Among his photographs of Abraham Lincoln were the last to be taken of the President, four days before his assassination. He also documented Lincoln’s funeral, and photographed the conspirators involved (with John Wilkes Booth) in Lincoln’s assassination. Alexander Gardner was the only photographer allowed at their execution by hanging, photographs of which would later be translated into woodcuts for publication in Harper’s Weekly.

Gardner was commissioned to photograph Native Americans who came to Washington to discuss treaties; and he surveyed the proposed route of the Kansas Pacific railroad to the Pacific Ocean. Many of his photos were stereoscopic. After 1871, Gardner gave up photography and helped to found an insurance company. Alexander Gardner stayed in Washington until his death. When asked about his work, he said, “It is designed to speak for itself. As mementos of the fearful struggle through which the country has just passed, it is confidently hoped that it will possess an enduring interest.”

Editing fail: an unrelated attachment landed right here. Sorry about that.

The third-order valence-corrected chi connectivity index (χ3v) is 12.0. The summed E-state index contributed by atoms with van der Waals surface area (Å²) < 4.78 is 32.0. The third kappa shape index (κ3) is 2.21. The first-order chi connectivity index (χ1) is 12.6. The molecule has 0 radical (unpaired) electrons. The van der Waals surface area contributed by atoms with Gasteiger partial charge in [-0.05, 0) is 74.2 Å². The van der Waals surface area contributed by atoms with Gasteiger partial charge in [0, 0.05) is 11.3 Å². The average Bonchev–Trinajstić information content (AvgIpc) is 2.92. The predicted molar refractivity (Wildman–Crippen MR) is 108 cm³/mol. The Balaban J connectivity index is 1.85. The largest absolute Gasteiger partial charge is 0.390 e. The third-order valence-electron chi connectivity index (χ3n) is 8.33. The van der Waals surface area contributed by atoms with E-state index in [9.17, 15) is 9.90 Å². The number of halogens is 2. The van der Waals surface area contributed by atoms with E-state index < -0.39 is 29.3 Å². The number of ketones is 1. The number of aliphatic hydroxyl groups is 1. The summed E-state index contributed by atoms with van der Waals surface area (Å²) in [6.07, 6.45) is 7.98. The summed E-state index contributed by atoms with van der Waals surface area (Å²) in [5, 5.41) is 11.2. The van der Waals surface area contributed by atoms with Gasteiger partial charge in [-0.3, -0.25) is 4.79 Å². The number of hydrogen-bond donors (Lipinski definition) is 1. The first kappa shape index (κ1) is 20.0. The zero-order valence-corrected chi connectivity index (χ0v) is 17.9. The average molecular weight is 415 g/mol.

Keith Davis, Jane Aspinwall, Marc Wilson, The Nelson-Atkins Museum of Art, The Origins of American Photography From Daguerreotype to Dry-Plate, Yale University Press, New Haven and London, 2007.

Gardner, Gardner’s Photographic Sketch Book of the Civil War, Mineola, NY: Dover Publications, 1959.

Brooks Johnson, Susan Danly, An Enduring Interest: The Photographs of Alexander Gardner, Norfolk, VA: The Chrysler Museum, 1991.

D. Mark Katz, Witness to an Era: The Life and Photographs of Alexander Gardner, New York: Viking Press, 1991.

Bob Zeller, William A. Frassanito, Catalogue of Photographic Incidents of the War From the Gallery of Alexander Gardner, Photographer to the Army of the Potomac, Corner of 7th and D Streets, Washington D.C., Tampa, FL: Center for Civil War Photography, 2003.